Dyke enclosure

Dyke enclosure

Separation distances between the nearest tanks located in separate dykes shall not be less than the diameter of the larger of the two tanks or 30 meters, whichever is more. All process units and dyked enclosures of storage tanks shall be planned in separate blocks with roads all around for access and safety. In a dyked enclosure where more than one tank is located, firewalls of minimum height 600mm shall be provided to prevent spills from one tank endangering any other tank in the same enclosure.

Tank farm arrangement

For larger installation, minimum separation distances shall be as specified in following tables. Table 1: Inter unit Distances for large installations (D>9m or Agg. Cap > 5000cu.m)

Table 1

Table 4

Table T4: Tank to tank distance within same Dyke Notes for Table 1:

Table 2: Interunit Distances for smaller installations (D<9m or Agg. Cap < 5000cu.m)

Tankfarm part 1
I. Dyke Wall Height Calculation: : : 21582.5 M2 H = 1.2 M Area of Dyke Height of Dyke Assumed

Height of Foundation h which is 0.9M Diameter of Foundation Number of Tanks Fire wall dimensions Dyke enclosure vol. A : : : B = 1.2 D = Diameter of Tank + 1.5 M n 200 MM Thk. X 600 MM High Working capacity of Largest tank + Dead volumes + C

A) Dyke enclosure volume = 21582.5 X

Area of Dyke X Dyke Height =25899 M3 = 17304 M3

B) Working capacityof Largest tank C) Dead volume

= All tanks foundation volume + Liquid volume of tanks (other than the largest

tank) upto the Ht. of the enclosure + Dead volume of Fire wall 1) All Tank foundation volume: Volume of a tank foundation = /4 D2 X h X n Let , D1 : Fdn Dia of 300 tank = 37.5 M; D2 : Fdn Dia of 250 tank = 26.5 M; D3 : Fdn Dia of 210 tank = 22.5 M n1 : Number of 300 tank fdns = 2 nos; n2 : Number of 250 tank fdns = 4 nos; n3 : Number of 210 tank fdns = 6 nos; Volume of all tank foundations = /4 D12 X h X n1 + /4 D22 X h X n2 + /4 D32 X h X n3 = /4 X 37.52 X 0.9 X 2+ /4 X 26.52 X 0.9 X 4 + /4 X 22.52X 0.9 X 6 = 1988.04 + 1985.56 +2147.08 = 6120.68 M3 ..(1)

2) Liquid volume of tanks (other than the Largest Tank) above Fdn upto Dyke Ht: Liquid volume of tank above Fdn upto Dyke Ht. = /4 d2 X (H-h) X n= /4 d2 X (0.3) X n Where, d : Dia of Tank n : Number of tank Total Volume of all tanks (other than the Largest Tank) above Fdn upto Dyke Ht: = /4 d12 X (0.3) X n1 +/4 d22 X (0.3) X n2+/4 d32 X (0.3) X n3 = /4 X (36)2 X (0.3) X 1 +/4 X (25)2 X (0.3) X 4+/4 X (21)2 X (0.3) X 6

= 305.36 + 589.05 + 623.45 = 1517.86 M3 ..(2)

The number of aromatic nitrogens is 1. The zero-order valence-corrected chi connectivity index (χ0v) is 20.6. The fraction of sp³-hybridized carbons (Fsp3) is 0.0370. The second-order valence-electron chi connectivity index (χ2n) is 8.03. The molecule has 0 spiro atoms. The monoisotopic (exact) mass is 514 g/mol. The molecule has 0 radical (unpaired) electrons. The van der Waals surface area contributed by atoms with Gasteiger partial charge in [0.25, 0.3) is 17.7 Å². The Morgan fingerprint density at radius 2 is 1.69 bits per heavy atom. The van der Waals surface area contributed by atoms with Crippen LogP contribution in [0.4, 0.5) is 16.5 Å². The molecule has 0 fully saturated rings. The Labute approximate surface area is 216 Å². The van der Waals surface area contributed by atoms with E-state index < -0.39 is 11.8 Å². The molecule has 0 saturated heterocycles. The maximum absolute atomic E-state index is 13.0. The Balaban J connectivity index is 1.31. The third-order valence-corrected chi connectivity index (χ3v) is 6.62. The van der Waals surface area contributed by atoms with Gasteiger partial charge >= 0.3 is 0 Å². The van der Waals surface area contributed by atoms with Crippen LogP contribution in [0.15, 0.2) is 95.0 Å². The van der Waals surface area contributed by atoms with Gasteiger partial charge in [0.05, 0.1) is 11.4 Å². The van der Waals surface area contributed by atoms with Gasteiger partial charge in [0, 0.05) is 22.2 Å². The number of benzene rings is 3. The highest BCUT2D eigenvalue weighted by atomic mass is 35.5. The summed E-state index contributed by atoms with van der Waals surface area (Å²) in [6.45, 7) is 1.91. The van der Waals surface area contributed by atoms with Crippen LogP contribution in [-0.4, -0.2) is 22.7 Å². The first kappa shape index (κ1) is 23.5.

3) Dead Volume of Fire wall = 0.2 X 0.6 X (56 + 199+ 77.5 + 77.5 + 77.5 + 77.5 + 77.5) = 77.1 M 3 = 100 M3 (Min Dead Volume of Sleepers & Crossovers) ..(3) C) Dead volume = (1) + (2) + (3)

= 6120.68 + 1517.86 + 100 = 7738.54 M3 B+C = 17304 + 7738.54

= 25042.54 M3 A A = 25899 M3 > B+C

Dyke height (1.2 M) assumed is OK. As per OISD, 200 MM free board is to be added to Dyke height Dyke Wall Height = 1.2 + 0.2 = 1.4 M II. Piping layout for Tankfarm

Piping from / to any tank located in a dyked enclosure should not pass through any other dyked enclosure. Piping connected to tanks should run directly to outside of dyke to the extent possible to minimize piping within the enclosures.

Inside dyked area, earth shall be graded and gravel filled. H.P (High point) level inside the dyked area shall be 300mm above the outside grade & shall slope towards the drain sump inside dyke. In dyked area of tankfarm, arrangement shall be made to drain containment to either OWS or storm water drain by providing two valves. Generally for the first 10 -15 mins of rainwater will be routed through the OWS and subsequently through the storm water.

Pumps & its associated piping shall be located outside the dyke wall. Pipes Crossing the dyke wall shall pass through a sleeve suitably sealed. Piping elevation to be fixed considering settlement values. Spiral stairways shall be provided on each tank considering ease of access and minimizing paving requirement. Wind direction consideration should be taken into account Pumps shall be provided in a curbed area (150 mm high) with proper provision for draining either to OWS & storm water drain. Pump plinth shall be minimum 300mm high from finished floor level.

Typical tankfarm layout